6 items from 2011
Chicago – One of the clear observations in re-connecting with the 1964 Oscar-winning Best Picture “My Fair Lady,” is that essentially it’s a timeless musical. It lives in a universe of George Bernard Shaw, adapted from his original play “Pygmalion,” and comes to life through the music and lyrics of Frederick Loewe and Alan Jay Lerner.
Blu-ray Rating: 4.5/5.0
Audrey Hepburn stars as Eliza Doolittle, a controversial choice at the time, since Eliza was brought to the stage by the legendary Julie Andrews, but she creates a captivating, sprightly character that handles all the complex emotions of the character’s transition. Rex Harrison revives from the stage the role he is best known for, that of Professor Henry Higgins. Hepburn and Harrison have fine chemistry, and carry the glorious rendering of the film by iconic director George Cukor with heart and bearing.
Eliza is a street urchin, barely making ends meet as »
- firstname.lastname@example.org (Adam Fendelman)
Sky has learned from the Teletubbies, which appeals to toddlers mainly because of the noise, the colour and the constant repetition
It is a big responsibility, this column, knowing one is just a sarcastic jibe, a harsh judgment, away from ruining careers. In the spring of 2010, for instance, when Sky launched its sports/comedy panel show A League Of Their Own, and I suggested it was not funny, and that its host, James Corden, was way too pleased with himself, I worried I might be responsible for snuffing the show out at birth, putting dozens of people out of work.
I cannot find the original piece, but I bet I even put "comedy" in quotes as my particularly hilarious satirical boot to the solar plexus. I visualised the commissioning people at Sky reading the piece, being forced to look back at the show, and exclaiming: "By jove!" (To be honest, »
- Martin Kelner
This week, Syfy’s Being Human: The Complete First Season takes center stage in New DVD & Blu-ray releases. There are also several hits for nostalgic fans looking to make the upgrade from DVD to Blu-ray. Classics like My Fair Lady, West Side Story and Looney Tunes all get a Blu-ray release. Gaming and Anime fans will want to check out Assassins Creed: Lineage and Bleach the Movie: Fade to Black respectively. What blu-rays and dvds are you watching this week? Being Human: The Complete First Season [Blu-ray] Starring Sam Huntington, Sam Witwer West Side Story: 50th Anniversary Edition [Blu-ray] Starring Natalie Wood, George Chakiris, Richard Beymer, Russ Tamblyn, Rita Moreno My Fair Lady [Blu-ray] Starring Audrey Hepburn, Rex Harrison, Stanley Holloway, Wilfrid Hyde-White, Gladys Cooper Evil Dead 2 [Blu-ray] Starring Bruce Campbell, Dan Hicks, Ted Raimi Larry Crowne [Blu-ray] Starring Tom Hanks, Julia Roberts, Sarah Mahoney, Roxana Ortega, Randall...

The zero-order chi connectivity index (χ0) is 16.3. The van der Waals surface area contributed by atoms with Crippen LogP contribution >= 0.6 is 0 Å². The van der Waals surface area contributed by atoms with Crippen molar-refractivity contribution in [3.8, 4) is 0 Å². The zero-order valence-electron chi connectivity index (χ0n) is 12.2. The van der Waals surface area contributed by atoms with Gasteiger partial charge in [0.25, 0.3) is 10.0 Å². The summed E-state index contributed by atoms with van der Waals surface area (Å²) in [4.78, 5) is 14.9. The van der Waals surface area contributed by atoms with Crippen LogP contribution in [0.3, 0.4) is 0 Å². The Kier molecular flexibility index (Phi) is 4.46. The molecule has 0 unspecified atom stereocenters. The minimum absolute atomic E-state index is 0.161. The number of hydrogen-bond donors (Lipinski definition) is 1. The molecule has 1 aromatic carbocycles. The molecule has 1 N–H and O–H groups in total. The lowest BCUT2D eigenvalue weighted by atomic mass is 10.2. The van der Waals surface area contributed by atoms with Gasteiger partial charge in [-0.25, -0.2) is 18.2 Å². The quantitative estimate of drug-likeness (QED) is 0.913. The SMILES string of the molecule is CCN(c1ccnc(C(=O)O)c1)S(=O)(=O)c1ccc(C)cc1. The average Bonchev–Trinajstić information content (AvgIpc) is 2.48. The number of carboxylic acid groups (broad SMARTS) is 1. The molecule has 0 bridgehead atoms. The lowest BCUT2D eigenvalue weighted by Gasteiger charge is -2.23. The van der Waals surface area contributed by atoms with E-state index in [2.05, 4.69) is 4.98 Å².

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- Bags H.
Canny film producer known for his horror and sci-fi classics
The producer Richard Gordon, who has died aged 85, was involved with several offbeat classics of horror and science-fiction cinema. These included Arthur Crabtree's Fiend Without a Face (1958), which climaxes with a still-astonishing siege of a power station by disembodied, tentacled, malicious human brains, and Antony Balch's Horror Hospital (1973), a lively and perverse mad-scientist satire featuring Michael Gough and Robin Askwith.
It may be that Gordon and his brother, Alex, so closely associated that many reference sources mistakenly say they were twins, were the first people to take the now-common route from movie-crazed kid to industry professional, later the path of film-makers as different as Jean-Luc Godard and Steven Spielberg. As schoolboys, the Gordons founded a film society, then wrote for fan magazines and performed menial roles on low-budget productions, always motivated by a boundless enthusiasm for the films »
- Kim Newman
Decades of rainy-Sunday screenings have blinded us to the true nature of postwar British cinema – freedom, naughtiness and a very black humour indeed
It begins with a parrot and a gaucho band. We're in South America – or a tiny patch of it, conjured some 60 years ago on a sound stage in London. The customers wear fur wraps and hair cream. The Atlantic stands, suspiciously immobile, beyond the window. And here is Alec Guinness, a British robber in rich retirement, sitting at a table, grinning a complacent grin and declaring his attachment to the Latin high life in that thin, high, gurgling voice. He is a prototypical Ronnie Biggs – and he's prepared to put his money where his mouth is.
When a conspicuously privileged middle-aged woman stops to talk, Guinness presses a roll of banknotes into her outstretched hands – a donation for the "victims of the revolution". A waiter receives a similarly thick wad of beneficence. »
- Matthew Sweet
While it skews a bit more toward mystery/thriller than pure horror, this week's installment of Motion Picture Purgatory, Fragment of Fear, deals with themes of paranoia and alternate reality so well, we figured why not share it with our readers, especially those who may never have heard of this sweet slice of 1970s cinema before.
Directed by Richard C. Sarafian (Vanishing Point) and starring David Hemmings (Blow-Up, Gladiator), Gayle Hunnicutt (The Spiral Staircase, The Legend of Hell House), and Wilfrid Hyde-White (Chamber of Horrors, The Cat and the Canary), Fragment of Fear tells the tale of a young author who is plunged into a nightmare as he tries to solve his aunt's murder. When threats of violence, mysterious notes, and deadly phone calls shatter his life, the police and his girlfriend doubt the story due to his past as a drug addict - even though his life is in danger. »
- The Woman In Black
6 items from 2011
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